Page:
Tolley: Stepping back a little bit from that, one could make an argument that we’re using basic memory elements to generate very basic signals. There’s nothing in principle that would stop someone from making a pneumatic computer—it’s just very complicated to make something that complex. I think you could build on this and do more intelligent decision making, but using this specific design and the components we’re using, it’s likely to be things that are more direct responses to the environment.

How well would robots like these scale down?

Drotman: At the moment we’re manufacturing these components by hand, so the idea would be to make something more like a printed circuit board instead, and looking at how the channel sizes and the valve design would affect the actuation properties. We’ll also be coming up with new circuits, and different designs for the circuits themselves.

Tolley: Down to centimeter or millimeter scale, I don’t think you’d have fundamental fluid flow problems. I think you’re going to be limited more by system design constraints. You’ll have to be able to locomote while carrying around your pressure source, and possibly some other components that are also still rigid. When you start to talk about really small scales, though, it's not as clear to me that you really need an intrinsically soft robot. If you think about insects, their structural geometry can make them behave like they’re soft, but they’re not intrinsically soft.

Should we be thinking about soft robots and compliant robots in the same way, or are they fundamentally different?

Tolley: There’s certainly a connection between the two. You could have a compliant robot that behaves in a very similar way to an intrinsically soft robot, or a robot made of intrinsically soft materials. At that point, it comes down to design and manufacturing and practical limitations on what you can make. I think when you get down to small scales, the two sort of get connected.

There was some interesting work several years ago on using explosions to power soft robots. Is that still a thing?

Tolley: One of the opportunities with soft robots is that with material compliance, you have the potential to store energy. I think there’s exciting potential there for rapid motion with a soft body. Combustion is one way of doing that with power coming from a chemical source all at once, but you could also use a relatively weak muscle that over time stores up energy in a soft body and then releases it.

Is it realistic to expect complete softness from soft robots, or will they likely always have rigid components because they have to store or generate and move pressurized gas somehow?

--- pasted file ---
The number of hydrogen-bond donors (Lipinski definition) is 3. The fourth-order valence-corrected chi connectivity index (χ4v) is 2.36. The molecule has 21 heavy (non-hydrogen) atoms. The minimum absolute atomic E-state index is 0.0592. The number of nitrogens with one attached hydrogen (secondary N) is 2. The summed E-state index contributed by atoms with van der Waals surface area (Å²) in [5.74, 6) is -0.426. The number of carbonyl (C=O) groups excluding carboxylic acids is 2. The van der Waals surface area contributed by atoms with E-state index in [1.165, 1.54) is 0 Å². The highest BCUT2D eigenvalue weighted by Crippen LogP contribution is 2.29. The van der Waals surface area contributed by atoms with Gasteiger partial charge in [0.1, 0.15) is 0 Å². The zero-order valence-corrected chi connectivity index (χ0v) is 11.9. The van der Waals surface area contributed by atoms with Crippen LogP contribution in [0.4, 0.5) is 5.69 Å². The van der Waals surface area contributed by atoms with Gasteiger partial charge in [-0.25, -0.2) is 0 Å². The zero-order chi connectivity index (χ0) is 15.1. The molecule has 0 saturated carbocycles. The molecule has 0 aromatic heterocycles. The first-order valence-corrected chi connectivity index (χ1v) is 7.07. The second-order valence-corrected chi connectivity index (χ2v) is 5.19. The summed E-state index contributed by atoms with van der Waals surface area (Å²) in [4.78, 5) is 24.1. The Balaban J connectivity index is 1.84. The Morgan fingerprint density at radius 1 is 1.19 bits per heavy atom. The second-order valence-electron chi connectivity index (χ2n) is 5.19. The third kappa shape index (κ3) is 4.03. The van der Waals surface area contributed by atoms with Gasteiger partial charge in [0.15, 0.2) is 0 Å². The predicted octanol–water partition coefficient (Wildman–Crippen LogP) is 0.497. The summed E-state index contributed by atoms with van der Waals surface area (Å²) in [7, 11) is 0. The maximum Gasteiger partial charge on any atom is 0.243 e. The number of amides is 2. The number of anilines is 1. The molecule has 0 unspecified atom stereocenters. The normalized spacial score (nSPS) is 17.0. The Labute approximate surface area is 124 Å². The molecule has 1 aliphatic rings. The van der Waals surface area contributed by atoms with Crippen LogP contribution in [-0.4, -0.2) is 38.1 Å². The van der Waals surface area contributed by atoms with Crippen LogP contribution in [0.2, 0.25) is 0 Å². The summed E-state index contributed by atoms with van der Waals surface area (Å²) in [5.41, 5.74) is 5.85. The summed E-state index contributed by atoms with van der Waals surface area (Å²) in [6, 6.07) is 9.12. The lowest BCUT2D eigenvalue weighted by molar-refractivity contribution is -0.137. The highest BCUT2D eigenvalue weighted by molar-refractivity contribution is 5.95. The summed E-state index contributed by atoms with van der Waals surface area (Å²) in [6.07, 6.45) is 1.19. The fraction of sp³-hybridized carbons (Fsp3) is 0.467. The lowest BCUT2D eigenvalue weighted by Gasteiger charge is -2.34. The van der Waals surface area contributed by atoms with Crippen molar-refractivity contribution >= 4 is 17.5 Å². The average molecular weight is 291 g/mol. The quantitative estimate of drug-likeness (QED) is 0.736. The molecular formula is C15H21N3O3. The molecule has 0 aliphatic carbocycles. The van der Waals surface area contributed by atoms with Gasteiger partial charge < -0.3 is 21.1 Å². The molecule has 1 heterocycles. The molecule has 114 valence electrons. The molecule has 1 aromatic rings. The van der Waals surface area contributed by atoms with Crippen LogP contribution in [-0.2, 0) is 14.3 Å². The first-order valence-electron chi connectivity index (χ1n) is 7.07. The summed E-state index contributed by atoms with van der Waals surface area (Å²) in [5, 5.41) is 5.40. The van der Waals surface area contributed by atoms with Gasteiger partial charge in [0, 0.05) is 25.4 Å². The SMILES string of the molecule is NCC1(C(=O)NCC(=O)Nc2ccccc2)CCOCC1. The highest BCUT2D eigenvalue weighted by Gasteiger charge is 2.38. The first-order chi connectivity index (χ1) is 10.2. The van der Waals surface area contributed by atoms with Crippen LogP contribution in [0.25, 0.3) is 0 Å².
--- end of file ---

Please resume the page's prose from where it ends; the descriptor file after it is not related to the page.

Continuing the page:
Tolley: If you look in nature, you do have soft pumps like the heart, but although it’s soft, it’s still relatively stiff. Like, if you grab a heart, it’s not totally squishy. I haven’t done it, but I’d imagine. If you have a container that you’re pressurizing, it has to be stiff enough to not just blow up like a balloon. Certainly pneumatics or hydraulics are not the only way to go for soft actuators; there has been some really nice work on smart muscles and smart materials like hydraulic electrostatic (HASEL) actuators. They seem promising, but all of these actuators have challenges. We’ve chosen to stick with pressurized pneumatics in the near term; longer term, I think you’ll start to see more of these smart material actuators become more practical.

Personally, I don’t have any problem with soft robots having some rigid components. Most animals on land have some rigid components, but they can still take advantage of being soft, so it’s probably going to be a combination. But I do also like the vision of making an entirely soft, squishy thing. Continue reading

Posted in Human Robots

#438738 This Week’s Awesome Tech Stories From ...

A New Artificial Intelligence Makes Mistakes—on Purpose
Will Knight | Wired
“It took about 50 years for computers to eviscerate humans in the venerable game of chess. A standard smartphone can now play the kind of moves that make a grandmaster’s head spin. But one artificial intelligence program is taking a few steps backward, to appreciate how average humans play—blunders and all.”

Bitcoin’s Price Rises to $50,000 as Mainstream Institutions Hop On
Timothy B. Lee | Ars Technica
“Bitcoin’s price is now far above the previous peak of $19,500 reached in December 2017. Bitcoin’s value has risen by almost 70 percent since the start of 2021. No single factor seems to be driving the cryptocurrency’s rise. Instead, the price is rising as more and more mainstream organizations are deciding to treat it as an ordinary investment asset.”

Million-Year-Old Mammoth Teeth Contain Oldest DNA Ever Found
Jeanne Timmons | Gizmodo
“An international team of scientists has sequenced DNA from mammoth teeth that is at least a million years old, if not older. This research, published today in Nature, not only provides exciting new insight into mammoth evolutionary history, it reveals an entirely unknown lineage of ancient mammoth.”

Scientists Accidentally Discover Strange Creatures Under a Half Mile of Ice
Matt Simon | Wired
“i‘It’s like, bloody hell!’ Smith says. ‘It’s just one big boulder in the middle of a relatively flat seafloor. It’s not as if the seafloor is littered with these things.’ Just his luck to drill in the only wrong place. Wrong place for collecting seafloor muck, but the absolute right place for a one-in-a-million shot at finding life in an environment that scientists didn’t reckon could support much of it.”